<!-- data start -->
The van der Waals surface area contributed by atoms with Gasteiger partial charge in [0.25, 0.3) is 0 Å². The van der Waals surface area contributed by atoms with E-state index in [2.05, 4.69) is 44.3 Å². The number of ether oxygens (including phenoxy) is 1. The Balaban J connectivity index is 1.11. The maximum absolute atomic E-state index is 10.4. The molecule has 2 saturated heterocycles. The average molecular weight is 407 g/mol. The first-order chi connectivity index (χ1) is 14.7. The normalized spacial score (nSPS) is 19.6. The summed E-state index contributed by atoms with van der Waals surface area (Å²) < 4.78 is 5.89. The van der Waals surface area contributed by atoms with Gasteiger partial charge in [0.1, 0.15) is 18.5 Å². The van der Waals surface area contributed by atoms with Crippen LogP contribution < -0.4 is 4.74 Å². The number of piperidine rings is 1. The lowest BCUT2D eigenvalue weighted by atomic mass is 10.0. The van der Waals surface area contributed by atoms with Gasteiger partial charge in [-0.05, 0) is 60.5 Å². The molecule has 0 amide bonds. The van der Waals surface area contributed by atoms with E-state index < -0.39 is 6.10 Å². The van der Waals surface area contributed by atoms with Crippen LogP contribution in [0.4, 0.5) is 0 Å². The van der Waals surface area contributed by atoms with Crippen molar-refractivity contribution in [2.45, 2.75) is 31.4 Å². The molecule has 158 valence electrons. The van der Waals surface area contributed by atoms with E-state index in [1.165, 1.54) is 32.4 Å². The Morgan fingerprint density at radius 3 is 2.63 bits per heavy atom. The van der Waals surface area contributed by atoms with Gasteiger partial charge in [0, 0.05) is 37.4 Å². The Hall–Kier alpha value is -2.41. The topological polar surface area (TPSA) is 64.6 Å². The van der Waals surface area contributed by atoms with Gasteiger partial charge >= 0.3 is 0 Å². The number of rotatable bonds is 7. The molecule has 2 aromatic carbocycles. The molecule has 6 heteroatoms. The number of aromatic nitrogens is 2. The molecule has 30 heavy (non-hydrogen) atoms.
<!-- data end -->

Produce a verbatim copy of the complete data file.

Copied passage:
The van der Waals surface area contributed by atoms with Gasteiger partial charge in [0.25, 0.3) is 0 Å². The van der Waals surface area contributed by atoms with E-state index in [2.05, 4.69) is 44.3 Å². The number of ether oxygens (including phenoxy) is 1. The Balaban J connectivity index is 1.11. The maximum absolute atomic E-state index is 10.4. The molecule has 2 saturated heterocycles. The average molecular weight is 407 g/mol. The first-order chi connectivity index (χ1) is 14.7. The normalized spacial score (nSPS) is 19.6. The summed E-state index contributed by atoms with van der Waals surface area (Å²) < 4.78 is 5.89. The van der Waals surface area contributed by atoms with Gasteiger partial charge in [0.1, 0.15) is 18.5 Å². The van der Waals surface area contributed by atoms with Crippen LogP contribution < -0.4 is 4.74 Å². The number of piperidine rings is 1. The lowest BCUT2D eigenvalue weighted by atomic mass is 10.0. The van der Waals surface area contributed by atoms with Gasteiger partial charge in [-0.05, 0) is 60.5 Å². The molecule has 0 amide bonds. The van der Waals surface area contributed by atoms with E-state index < -0.39 is 6.10 Å². The van der Waals surface area contributed by atoms with Crippen LogP contribution in [0.4, 0.5) is 0 Å². The van der Waals surface area contributed by atoms with Crippen molar-refractivity contribution in [2.45, 2.75) is 31.4 Å². The molecule has 158 valence electrons. The van der Waals surface area contributed by atoms with E-state index in [1.165, 1.54) is 32.4 Å². The Morgan fingerprint density at radius 3 is 2.63 bits per heavy atom. The van der Waals surface area contributed by atoms with Gasteiger partial charge in [0, 0.05) is 37.4 Å². The Hall–Kier alpha value is -2.41. The topological polar surface area (TPSA) is 64.6 Å². The van der Waals surface area contributed by atoms with Gasteiger partial charge >= 0.3 is 0 Å². The number of rotatable bonds is 7. The molecule has 2 aromatic carbocycles. The molecule has 6 heteroatoms. The number of aromatic nitrogens is 2. The molecule has 30 heavy (non-hydrogen) atoms.